Thursday, 13 August 2009
Green Room, by lanscape artist collective A12, at the Barbican
The Barbican's got an exhibit on at the moment called 'Radical Nature'. They are quite firm about not taking photos over there, and I was ultimately asked to leave as a result. The focus for the exhibition is examining the physical – and conceptual – separation of nature from humanity, as well as questioning what 'natural' really means.
The show was a mix of hits and misses, but on the whole very good. I highly recommend it. I couldn’t help but think of what a friend of mine, a landscape architect, said recently: “everyday I receive more CVs from architects, but you know they have no feeling for landscape, they only apply because the Crisis forces them to.”
It is certainly true that commercial architecture (probably stemming from Corbu’s laissez-faire attitude to the landscape) has neglected landscape for a long time, only treating it in order to better draw attention to their iconic masterpieces. So while this show presents something new, I can’t help but feel that the disproportionate overrepresentation of architectural firms is its weak point. It needed something fresher, something new.
A group called A12 installed a small wooden chamber to sit beneath a skylight, (the “Green Room”). Inside was something like the art of Yayoi Kusama, but not so well finished, with mirrors reflecting an infinity of Selfs back at me. The interior was a trite English garden, replete with baroque urn and topiary shrub. What I didn’t understand was whether the artists were supporting the English bourgeoisie or mocking them – irony is getting too subtle for me these days. In any case, it was a pretty dubious work, and not indicative of the general standard.
Anya Gallaccio had lovingly collected all the parts of a beech that had been felled, reassembling the tree in the gallery using bolts and plates. It was vaguely painful to look at, the sinewy torsions of the beech evoking an arboristic empathy. Agnes Denes (who I’ve posted about before) was also there, though this is not the first time I have seen her work exhibited at the Barbican).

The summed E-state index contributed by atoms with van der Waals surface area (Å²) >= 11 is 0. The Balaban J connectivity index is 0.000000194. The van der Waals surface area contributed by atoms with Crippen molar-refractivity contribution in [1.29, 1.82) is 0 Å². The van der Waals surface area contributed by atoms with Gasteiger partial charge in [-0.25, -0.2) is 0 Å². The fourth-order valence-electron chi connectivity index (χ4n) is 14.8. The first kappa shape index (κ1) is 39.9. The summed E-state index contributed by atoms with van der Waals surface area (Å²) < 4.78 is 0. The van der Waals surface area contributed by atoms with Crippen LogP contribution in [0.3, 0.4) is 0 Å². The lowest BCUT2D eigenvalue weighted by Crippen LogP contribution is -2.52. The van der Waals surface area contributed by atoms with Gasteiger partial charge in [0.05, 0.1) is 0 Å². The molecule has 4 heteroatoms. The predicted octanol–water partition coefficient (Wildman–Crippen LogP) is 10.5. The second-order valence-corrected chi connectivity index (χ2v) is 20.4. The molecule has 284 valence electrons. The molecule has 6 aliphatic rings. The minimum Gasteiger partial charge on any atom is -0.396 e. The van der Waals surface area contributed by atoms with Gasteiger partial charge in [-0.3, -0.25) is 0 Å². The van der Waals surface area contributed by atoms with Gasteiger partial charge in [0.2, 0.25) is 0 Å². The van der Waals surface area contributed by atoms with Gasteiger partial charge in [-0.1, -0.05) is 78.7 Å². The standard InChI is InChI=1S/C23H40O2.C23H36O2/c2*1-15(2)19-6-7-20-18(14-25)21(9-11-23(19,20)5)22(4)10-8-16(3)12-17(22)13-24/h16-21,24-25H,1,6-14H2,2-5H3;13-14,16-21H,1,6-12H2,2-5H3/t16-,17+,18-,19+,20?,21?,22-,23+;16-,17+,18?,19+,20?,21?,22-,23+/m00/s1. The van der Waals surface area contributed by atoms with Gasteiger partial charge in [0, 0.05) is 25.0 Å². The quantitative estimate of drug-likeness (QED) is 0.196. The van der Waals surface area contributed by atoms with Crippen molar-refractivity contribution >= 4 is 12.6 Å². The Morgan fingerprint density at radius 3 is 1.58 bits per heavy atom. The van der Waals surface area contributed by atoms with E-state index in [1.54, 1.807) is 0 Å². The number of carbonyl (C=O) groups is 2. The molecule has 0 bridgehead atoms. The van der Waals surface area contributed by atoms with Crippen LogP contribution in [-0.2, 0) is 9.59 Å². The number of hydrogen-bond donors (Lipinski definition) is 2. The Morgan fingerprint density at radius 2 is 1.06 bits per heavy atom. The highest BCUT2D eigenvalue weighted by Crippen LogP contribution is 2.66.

Anya Gallaccio's butchered beech
One piece that seems utterly redundant is Honeypump in the Workplace by Joseph Beuys. In 1977 he constructed a system to pump 2 tonnes of honey through a ship’s engine and then out round a room in transparent tubes. The display is the original tubes and the original ship’s engine, but no honey. One can only wonder at this act of reification (is all art reified anyway?), and ask why an art piece devoid of the element that made it interesting is still circulated, and particularly why it was included in a show about radical nature.
As a bit of an aspiring psychogeographer, I was really impressed by Lara Almarcegui’s pamphlet (free) on the urban, ex-industrial or natural sites that are under threat by the 2012 Waste of Everyone’s Time & Money. It serves as a great reminder that the natural environment is not static – to be confined, Blade Runner style within the walls of humanity’s white cubes – but an equilibrium in flux.
Final note: the 9 square metres of rainforest, apparently extracted à la Matta-Clark, glued together and then flipped on its side was great, floodlit by sun lamps to keep the trees growing horizontally. As were the Ant Farm projects, and the idea for floating gardens, where plants that collect nutrients from the air are strapped to balloons and sent into space. Go see it, I went 3 Fridays ago with a friend, and we were the only ones there.